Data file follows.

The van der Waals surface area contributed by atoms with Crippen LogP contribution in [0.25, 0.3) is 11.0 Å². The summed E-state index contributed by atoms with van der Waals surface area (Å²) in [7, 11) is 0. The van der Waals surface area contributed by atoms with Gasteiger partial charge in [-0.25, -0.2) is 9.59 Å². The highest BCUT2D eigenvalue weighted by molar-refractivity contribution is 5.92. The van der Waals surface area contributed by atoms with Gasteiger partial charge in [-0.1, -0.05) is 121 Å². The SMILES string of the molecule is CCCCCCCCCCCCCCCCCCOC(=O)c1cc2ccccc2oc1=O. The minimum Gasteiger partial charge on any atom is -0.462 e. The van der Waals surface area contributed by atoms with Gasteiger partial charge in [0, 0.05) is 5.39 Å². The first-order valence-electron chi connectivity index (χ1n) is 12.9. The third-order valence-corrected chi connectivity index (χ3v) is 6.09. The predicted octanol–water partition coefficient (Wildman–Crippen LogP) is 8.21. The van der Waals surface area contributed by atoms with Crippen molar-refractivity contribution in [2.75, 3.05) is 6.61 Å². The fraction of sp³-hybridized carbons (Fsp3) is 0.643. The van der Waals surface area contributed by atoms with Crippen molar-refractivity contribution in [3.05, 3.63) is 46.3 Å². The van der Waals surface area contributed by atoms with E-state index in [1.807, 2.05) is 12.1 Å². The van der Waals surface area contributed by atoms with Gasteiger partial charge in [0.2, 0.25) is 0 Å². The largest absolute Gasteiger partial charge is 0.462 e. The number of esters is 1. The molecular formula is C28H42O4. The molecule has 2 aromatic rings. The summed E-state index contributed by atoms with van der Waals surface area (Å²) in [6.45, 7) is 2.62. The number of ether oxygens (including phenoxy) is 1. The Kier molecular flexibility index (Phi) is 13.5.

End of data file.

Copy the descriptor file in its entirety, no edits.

The van der Waals surface area contributed by atoms with Crippen LogP contribution in [0.25, 0.3) is 11.0 Å². The summed E-state index contributed by atoms with van der Waals surface area (Å²) in [7, 11) is 0. The van der Waals surface area contributed by atoms with Gasteiger partial charge in [-0.25, -0.2) is 9.59 Å². The highest BCUT2D eigenvalue weighted by molar-refractivity contribution is 5.92. The van der Waals surface area contributed by atoms with Gasteiger partial charge in [-0.1, -0.05) is 121 Å². The SMILES string of the molecule is CCCCCCCCCCCCCCCCCCOC(=O)c1cc2ccccc2oc1=O. The minimum Gasteiger partial charge on any atom is -0.462 e. The van der Waals surface area contributed by atoms with Gasteiger partial charge in [0, 0.05) is 5.39 Å². The first-order valence-electron chi connectivity index (χ1n) is 12.9. The third-order valence-corrected chi connectivity index (χ3v) is 6.09. The predicted octanol–water partition coefficient (Wildman–Crippen LogP) is 8.21. The van der Waals surface area contributed by atoms with Crippen molar-refractivity contribution in [2.75, 3.05) is 6.61 Å². The fraction of sp³-hybridized carbons (Fsp3) is 0.643. The van der Waals surface area contributed by atoms with Crippen molar-refractivity contribution in [3.05, 3.63) is 46.3 Å². The van der Waals surface area contributed by atoms with E-state index in [1.807, 2.05) is 12.1 Å². The van der Waals surface area contributed by atoms with Gasteiger partial charge in [0.2, 0.25) is 0 Å². The largest absolute Gasteiger partial charge is 0.462 e. The number of esters is 1. The molecular formula is C28H42O4. The molecule has 2 aromatic rings. The summed E-state index contributed by atoms with van der Waals surface area (Å²) in [6.45, 7) is 2.62. The number of ether oxygens (including phenoxy) is 1. The Kier molecular flexibility index (Phi) is 13.5.